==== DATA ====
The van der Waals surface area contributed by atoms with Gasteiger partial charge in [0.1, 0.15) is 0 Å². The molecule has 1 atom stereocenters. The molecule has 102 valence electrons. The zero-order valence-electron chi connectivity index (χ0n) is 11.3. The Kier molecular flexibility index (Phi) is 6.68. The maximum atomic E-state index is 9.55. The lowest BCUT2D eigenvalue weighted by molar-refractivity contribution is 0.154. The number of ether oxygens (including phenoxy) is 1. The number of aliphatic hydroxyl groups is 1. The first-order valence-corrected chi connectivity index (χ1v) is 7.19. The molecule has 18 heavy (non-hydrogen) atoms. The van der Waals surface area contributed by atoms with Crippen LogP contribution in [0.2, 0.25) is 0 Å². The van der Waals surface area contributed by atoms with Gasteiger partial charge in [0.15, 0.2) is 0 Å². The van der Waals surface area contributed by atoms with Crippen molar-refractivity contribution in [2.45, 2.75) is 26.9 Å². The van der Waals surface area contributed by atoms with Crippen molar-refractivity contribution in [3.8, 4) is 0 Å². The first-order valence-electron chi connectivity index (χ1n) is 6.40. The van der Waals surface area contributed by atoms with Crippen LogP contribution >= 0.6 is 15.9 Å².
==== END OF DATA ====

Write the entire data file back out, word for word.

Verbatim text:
The van der Waals surface area contributed by atoms with Gasteiger partial charge in [0.1, 0.15) is 0 Å². The molecule has 1 atom stereocenters. The molecule has 102 valence electrons. The zero-order valence-electron chi connectivity index (χ0n) is 11.3. The Kier molecular flexibility index (Phi) is 6.68. The maximum atomic E-state index is 9.55. The lowest BCUT2D eigenvalue weighted by molar-refractivity contribution is 0.154. The number of ether oxygens (including phenoxy) is 1. The number of aliphatic hydroxyl groups is 1. The first-order valence-corrected chi connectivity index (χ1v) is 7.19. The molecule has 18 heavy (non-hydrogen) atoms. The van der Waals surface area contributed by atoms with Crippen LogP contribution in [0.2, 0.25) is 0 Å². The van der Waals surface area contributed by atoms with Gasteiger partial charge in [0.15, 0.2) is 0 Å². The van der Waals surface area contributed by atoms with Crippen molar-refractivity contribution in [2.45, 2.75) is 26.9 Å². The van der Waals surface area contributed by atoms with Crippen molar-refractivity contribution in [3.8, 4) is 0 Å². The first-order valence-electron chi connectivity index (χ1n) is 6.40. The van der Waals surface area contributed by atoms with Crippen LogP contribution >= 0.6 is 15.9 Å².